Besides our voices though, we each have the capacity to employ two even greater weapons – learning to do more on our own and withholding our hard-earned dollars from businesses that don’t deserve them. You may think that you don’t have the skills to remodel a bathroom, and maybe you don’t, but we all have the skills to pick up the phone or make a post on Facebook asking our true friends for recommendations of real people they trust. And we all have access to the Internet, which is great way to learn things you never thought possible before. How do you think Angie and I fixed that light fixture?? Yep, Google!

Have you ever felt ripped off by a business? What did you do to remedy the situation?

Living La Vida Local

Our friend Linda is the “Queen of Adventure”. Her bucket list is actually a barrel list, and I kid you not, she is out doing something exciting All. The. Time. A few weeks ago, she went tandem hang-gliding…by herself. As I am writing this post, she’s having a blast in Idaho…at a museum for potatoes. Linda has this knack for making the ordinary extraordinary. She takes selfies in front of road signs, poses with statues, and visits hole-in-the-wall places that can’t possibly exist on any map. And when she’s not exploring, she’s running marathons, volunteering, or coming up with some new scheme to get her husband to join in the fun…like going to a different fish-fry every Friday for few weeks. If Nike ever wants a less controversial spokesperson, I nominate Linda. “Just Do It” is her middle name!

Linda is an inspiration and often when I’m sitting on the couch on a Friday night pondering the age-old question of what to do with my weekend, I think of her.  What would Linda do? I sometimes ask out loud. Something crazy and fun, that’s what! So this past weekend, we had our own “Linda Adventure”. We got off the couch and explored our own backyard – Gallatin, TN – the “nicest place in America“.

On Friday evening, we perused the booths at the Market in the Park. Crafters from all across the area were there to sell their handiwork, from crochet hats to industrial chic furniture. We didn’t buy anything but we came back with a ton of ideas…like soup bowl cozies and so many things made from pallets that it would take an entire post just to list them all.

On Saturday morning, we drove to the neighboring town, Hendersonville, for the Tennessee Honey Festival.

And on Saturday evening, we took part in a culinary adventure unlike any we have ever tried. Part walking tour, part scavenger hunt, the event was called Grit, Grace, Grub, and for $25 we received a passport and map to visit 19 local restaurants. At each restaurant, our passport was stamped and we were delighted with a sample of their signature dishes. When I say sample, I mean a “southern-sized” sample, which is what most folks call a small plate. While the object was to visit 2 restaurants from each zone within 4 hours, we tried to hit them all. We made it to 15 of the 19, which qualified us for the $250 drawing. I don’t think we won, but we had a ball and even made The Tennessean (again!).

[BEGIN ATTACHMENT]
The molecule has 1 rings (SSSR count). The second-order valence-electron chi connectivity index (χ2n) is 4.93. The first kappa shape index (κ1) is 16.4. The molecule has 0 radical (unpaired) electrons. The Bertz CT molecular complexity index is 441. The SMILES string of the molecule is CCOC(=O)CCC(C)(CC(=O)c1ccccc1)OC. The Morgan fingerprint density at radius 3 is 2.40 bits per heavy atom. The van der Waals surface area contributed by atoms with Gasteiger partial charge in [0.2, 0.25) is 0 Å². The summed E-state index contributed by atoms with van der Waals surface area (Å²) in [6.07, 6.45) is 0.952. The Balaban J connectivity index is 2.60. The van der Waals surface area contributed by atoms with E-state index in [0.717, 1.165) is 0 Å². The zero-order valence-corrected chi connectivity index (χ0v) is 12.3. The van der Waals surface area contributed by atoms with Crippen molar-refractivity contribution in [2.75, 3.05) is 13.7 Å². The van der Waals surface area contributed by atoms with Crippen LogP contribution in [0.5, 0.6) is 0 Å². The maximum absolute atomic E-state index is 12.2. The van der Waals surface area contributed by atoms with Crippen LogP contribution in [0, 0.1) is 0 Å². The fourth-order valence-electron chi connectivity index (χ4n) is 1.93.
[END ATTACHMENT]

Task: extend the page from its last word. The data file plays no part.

After seeing the size of the samples at the first restaurant, we went back home to get our cooler and a couple of to-go plates (and by a couple, I mean 5, which were all filled to the brim by the end of the night). We sampled some fabulous foods, from bourbon-glazed salmon to stuffed flounder in a crawfish sauce, pimento cheese sliders to frozen Greek yogurt topped with fresh strawberries.

A Southern-sized Sample of Salmon and Goo-Goo pie

We ate until we were stuffed and left with enough food to share with my mom and have 4 meals for ourselves. We eventually ate everything, by the way, and even shared our zero-waste project with the manager of one of the restaurants.

Sneaky Angie and her slice of Nashville Hot Pizza.

I think part of the reason this was so much fun for us is that we don’t go out to eat very often. Almost every restaurant we visited was someplace we’d never been. Except Prince Street Pizza. We love them. We love them so much, in fact, that Angie did something we’ve only ever joked about doing before – she swiped a leftover pizza! There was a large family in the room set up for the food tour. They weren’t part of the tour, just eating in the same room. When they left, they left behind half of a mushroom and onion pizza. Untouched and destined for the trash can, Angie rescued it and we had it for dinner Sunday night. Hey Linda, how’s that for adventurous??

As we sat outside Southern Juice & Beverage Company enjoying our frozen yogurt, I thought to myself, how different the world can be when we try to see it from someone else’s perspective. Since moving back to Gallatin three years ago, I’ve been reluctant to actually enjoy living here. I felt that if I gave in, I was giving up on our dream of returning to Florida one day. What I found though was that I was cheating us out of many extraordinarily ordinary adventures by thinking that the most fun we could have was someday and somewhere other than here. That’s not a very minimalist attitude, by the way.

Our friend Linda lives in a tiny town in Minnesota. The population is 1/5 the size of Gallatin (or about 7,000 people). If she can find adventure in her backyard, there’s really no excuse for the rest of us (and by us, I mean me). So from now on, Angie and I are going to live by the Linda Playbook, which if it were actually a thing would probably be filled with Nike ads and have a slogan like:

No challenge too big, no adventure too small. Just Do It.